They are not showing them how to live by faithbut they are showing them how to live by sight.  The desire to see their kids grow up and be emotionally happy and financially successful far outweighs their ability, or even their willingness, to grow kids of spiritual depth.

I wish they could see what I see.

Everyday, I see couples who are struggling in their marriages.  Oh, on the surface they appear to be fine, but they aren’t.  They have settled for co-existence.   They sleep in the same beds, but they don’t share hearts.  Many of them are dreading the day their children to grow up and move outnot because they love their children that muchbut because they are afraid there might be nothing to hold their relationship together after that day arrives.

They carry around unresolved bitterness.  They have bought the idea that if you ignore the problem, it will eventually go away.  Talking is reserved for making decisions, not for building friendship.  There may be sexual faithfulness, but they have found countless other ways to cheat.

I wish they could see what I see.

Everyday, I see people who’ve substituted “going to church” for following Jesuspeople who’ve made the pursuit of personal happiness and contentment the goal.  I see people who trust their gut and follow their heart, rather than knowing and trusting the Word.

I see people whose first thought is justice, fairness, and self-preservationeven though the King calls his followers to act with compassion, mercy and self-sacrifice.  I see people who are motivated by the fear of the wrath of God, instead of being captivated by his love and grace.

I wish they could see what I see.

And I wish they would ask for help.

When Wanda and I were youngyoung marriedyoung parentsyoung discipleswe wore out the path to others for advice.  We read books.  We went to conferences and retreats.  We sought the counsel of older, wiser mentors.   We would have never acted like we knew it all or had our acts together.  

It was painfully obvious we didn’t.  And it would have been pointless to hide it.

I’m glad we grew up when we didaround the people we didgetting the loving input we did.  But times have definitely changed.   Seeking the wisdom and help of others is no longer the great treasure it used to be.

I wish you could see what I see.

Of leading and parenting

Good ParentingI’ve been kind of bugged lately.

Not the stuff that pushes me to full-blown depression, but definitely enough to keep my mind and heart pre-occupied most days.

I’ve grown weary…deeply weary…of reading about abusive church leaders.  About pastors who live opulent lifestyles.   About theological wars between Bible teachers and the churches they lead.  About affairs and divorces and toxic relationships of those who claim a calling to shepherd.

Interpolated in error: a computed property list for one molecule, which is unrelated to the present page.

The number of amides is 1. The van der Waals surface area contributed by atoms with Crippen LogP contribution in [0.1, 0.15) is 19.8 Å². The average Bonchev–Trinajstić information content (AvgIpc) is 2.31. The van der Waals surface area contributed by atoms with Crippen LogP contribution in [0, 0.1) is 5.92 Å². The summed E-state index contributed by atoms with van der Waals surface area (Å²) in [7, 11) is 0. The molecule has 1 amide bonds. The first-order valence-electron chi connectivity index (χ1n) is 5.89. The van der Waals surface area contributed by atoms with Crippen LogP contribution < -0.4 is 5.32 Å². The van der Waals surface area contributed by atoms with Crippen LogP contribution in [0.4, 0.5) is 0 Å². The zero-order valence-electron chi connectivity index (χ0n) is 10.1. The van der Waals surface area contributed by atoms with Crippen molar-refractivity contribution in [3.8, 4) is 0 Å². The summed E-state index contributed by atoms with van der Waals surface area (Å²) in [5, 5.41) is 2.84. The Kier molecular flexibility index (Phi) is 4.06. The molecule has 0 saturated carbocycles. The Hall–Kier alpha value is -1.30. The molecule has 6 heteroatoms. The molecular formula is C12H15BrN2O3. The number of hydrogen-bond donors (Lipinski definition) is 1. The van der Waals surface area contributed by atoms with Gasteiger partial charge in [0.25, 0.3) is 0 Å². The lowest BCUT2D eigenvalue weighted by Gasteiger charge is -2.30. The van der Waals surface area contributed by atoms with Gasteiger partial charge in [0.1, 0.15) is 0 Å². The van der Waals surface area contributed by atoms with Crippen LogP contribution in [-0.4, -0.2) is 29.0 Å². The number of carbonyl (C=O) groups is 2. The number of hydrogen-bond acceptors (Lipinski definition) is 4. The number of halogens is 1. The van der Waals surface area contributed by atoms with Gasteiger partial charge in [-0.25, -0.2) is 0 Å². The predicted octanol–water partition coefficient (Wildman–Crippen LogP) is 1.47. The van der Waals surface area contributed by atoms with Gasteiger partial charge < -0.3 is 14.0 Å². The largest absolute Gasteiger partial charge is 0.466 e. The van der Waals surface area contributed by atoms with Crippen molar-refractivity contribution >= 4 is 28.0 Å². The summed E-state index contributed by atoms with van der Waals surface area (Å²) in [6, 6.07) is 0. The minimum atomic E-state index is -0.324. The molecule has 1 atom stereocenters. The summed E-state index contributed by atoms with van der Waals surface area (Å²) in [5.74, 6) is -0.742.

I’m sick and tired of how ministers are portrayed in the media, because much of it is deserved.  My frustration with celebrity preachers and pastor-worship is at an all-time high.  Stories of power and politics and judgment and immorality seems to be everywhere in my leadership corner of the ecclesiastical world.  Sometimes, I’m just plain embarrassed to be part of the fraternity.

It’s a shame.  I feel with all the posturing and flexing and middle school locker room antics that goes on among the spiritual power brokers in the church, the point is simply being missed.  We are here to serve and love.  We can do that in a lot of ways.  Teaching.  Shepherding.  Leading.  But always as a servant.

Over the years as the lead sheepherder of my church family, I’ve come to see my job is more like good parenting than being the boss, the chief authority figure, or even the lead dog.  I’m not abdicating responsibility…I’m just choosing to redefine it.

A goal of good parenting is to raise children that are strong and independent.  Sometimes I think pastors are deliberately raising people who are dependent on their teaching…dependent on their priestly postition…dependent on their approval…dependent on their blessing.  Teaching, approval and blessing are generally good things, but not when it breeds co-dependance.

Another goal of good parenting is to create an atmosphere of exploration and questioning.  Yeah, we spoon feed five-year-olds the “right” answers.  But we can’t do that when they’re teenagers.  That’s what produces rebellion.  I’m afraid much of the rebellion we see in the church is related to the lack of space for questioning and the affirmation of doubt as a positive part of the faith process.

Good parents are not frightened by their children becoming different than they are.  I think deep inside, most parents want their kids to grow up with similar goals and tastes…but most of the time, it doesn’t happen.  Just like parents need to let their kids grow up and march to their own drum, good shepherding in the church is much the same.   We are not in the business of cloning people.

We all are reading the same book, but we don’t all understand it the same way.  (Witness the thousands of different denominations.)  I’m pretty sure we ought to tolerate a little variance in our own church families, don’t you think?  Isn’t that what love does?

And speaking of love, the church must learn to welcome and love all kinds.  We need to point them to Jesus and let his words and counsel (Holy Spirit) take up residence in their hearts and minds…on his timetable, not ours.  We need to learn patience.  We need to practice grace.  We need to give people room to grow and learn and develop at their own speed…and enjoy the ride.  And, oh yeah…make mistakes and still get hugged anyway.

We need to leave the heavy-handed approach to behavior modification to Gitmo.  We don’t need it in our families.

Either of them.